11. Clothing: Canadians feel proud of having multicultural society, but some dresses that cover entirely the women, really make them suspicious. They feel that if in the cultural background of a family it is accepted to have the female body hidden, there might be something they are hiding. This is a controversial subject that I still need to research more deeply, but the feedback I have received from Canadians is that they fear that some extreme covering is not related to a religion but to a sexual interest.
  12. Language and manners: Drinking soup, shaking hands, using cutlery, talking with food in your mouth, the way you hold a glass of wine, it is incredibly important for this culture. It is so, that many companies hire teams of teachers to provide social rules to some employees.
  13. Body smell: this is a difficult one. Canadians have rules about fragances in public offices. Even in clinics, it is recommended not to wear perfumes. Also, it is commonly noted, that body smell, the one you are born with and that you sweat, no matter what, can also bother Canadians. Some cultures use delicious ingredients in their cooking recipes. It happens that they do not notice their natural body fragrance that has a direct link to the spicy ingredients. The rest of the cultures that live in Canada will notice it, and  they will not do it with happiness. The problem comes when this affects your socializing in the workplace or in any public space. People will isolate others because of their body smell. Also, when bringing a lunchbox into the office, watch out for the smells. Many offices do not have a lunch area, so the condiments will be shared in all areas. A cooking training might be something to explore while living in Canada.
  14. Clean clothes: In Canada you might see lot of people out of fashion. Instead, you will not see people wearing dirty or ragged clothes. Closely linked to the smell problem, Canadians like clean and tidy people. A shower once a day, the regular use of deodorant, monthly care for your hair, weekly manicure, would be the rules. Makeup is optional and it’s very flexible but not as important as it is in some other cultures.

I will write about the Hi, the hand shake and the head nod in a next post!


Target´s reputation: learning with the Canadian Closure.

Posted on

I´m a real Target client. I visit their store at least once a week, and I have to admit my shock when I heard the news about them closing their 133 stores in Canada.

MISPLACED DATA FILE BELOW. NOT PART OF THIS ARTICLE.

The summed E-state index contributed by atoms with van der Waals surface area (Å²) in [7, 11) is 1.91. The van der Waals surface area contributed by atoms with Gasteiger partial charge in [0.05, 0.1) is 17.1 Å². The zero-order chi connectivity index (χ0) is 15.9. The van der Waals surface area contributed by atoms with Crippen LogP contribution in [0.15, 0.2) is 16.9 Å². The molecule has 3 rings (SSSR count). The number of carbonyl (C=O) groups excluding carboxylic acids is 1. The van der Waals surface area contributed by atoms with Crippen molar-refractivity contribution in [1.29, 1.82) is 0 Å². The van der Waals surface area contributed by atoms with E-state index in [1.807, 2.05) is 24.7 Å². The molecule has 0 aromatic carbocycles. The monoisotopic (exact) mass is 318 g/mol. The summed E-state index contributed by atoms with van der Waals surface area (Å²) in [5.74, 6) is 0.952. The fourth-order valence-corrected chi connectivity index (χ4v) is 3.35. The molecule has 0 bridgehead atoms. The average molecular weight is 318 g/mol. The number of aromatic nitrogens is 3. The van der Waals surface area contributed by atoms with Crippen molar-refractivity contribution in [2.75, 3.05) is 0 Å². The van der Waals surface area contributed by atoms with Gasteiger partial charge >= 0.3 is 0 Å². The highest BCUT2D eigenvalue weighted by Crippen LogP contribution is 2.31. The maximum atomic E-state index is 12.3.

Despite what might have happened with Target´s business in Canada, I wonder why this was so badly communicated in-house and for the external audiences. What I have read in the Canadian Media, International media and by the comments I still hear while shopping in the store, I feel a few things were not made to minimize the reputation impact this will have on the brand.

I assume Target has a big PR agency working for them, but honestly, as an outsider, I feel some steps were not followed or, perhaps, the possible reactions were taken for granted. The news spread within social media, and traditional media, before the employees were aware of it. I witnessed as one client shared the news to an employee who had no idea and was not even able to breathe.

I feel surprised because this is not the first time, or company, that announces a huge closure as this one, and there are many experiences that have taught what to do and how to do it to protect the company.

Today some Target stores have closed aisles for the groceries; employees still have no corporate message or training on what to say about this. If Target found out that the business was going to be profitable by 2021, as mentioned on the Financial Post ( ), why was it so difficult for them to adjust for that to happen. By the way, is commonly know that the 5-8 years is the basic North American time frame to see some profitable growth on any business.

Trying to share something about the complex communications and PR field on this blog and looking forward to read some feedback, here are some of the Basic Crisis communication strategy things you can think about before announcing a big closure:
• Establishing the creative and “decision making” team, including Canadian CEO, Legal Advisors, HR, and PR or communications team. Determine the responsibilities as spokespersons and set their ability to be reachable 24/7. Media training (this first step should have been done at least 3 months ago).
• Develop strong key messages that serve as the backup to explain the decision. Numbers, statistics and any information with the options the company managed to survive before. Next steps (the Calendar).
• Creativity with a detailed FQ&A inspired with what would internal and external audiences would worry and ask about.
• Prepare immediate Media relations, offering one on one session with top Canadian Media and opinion leaders for the business.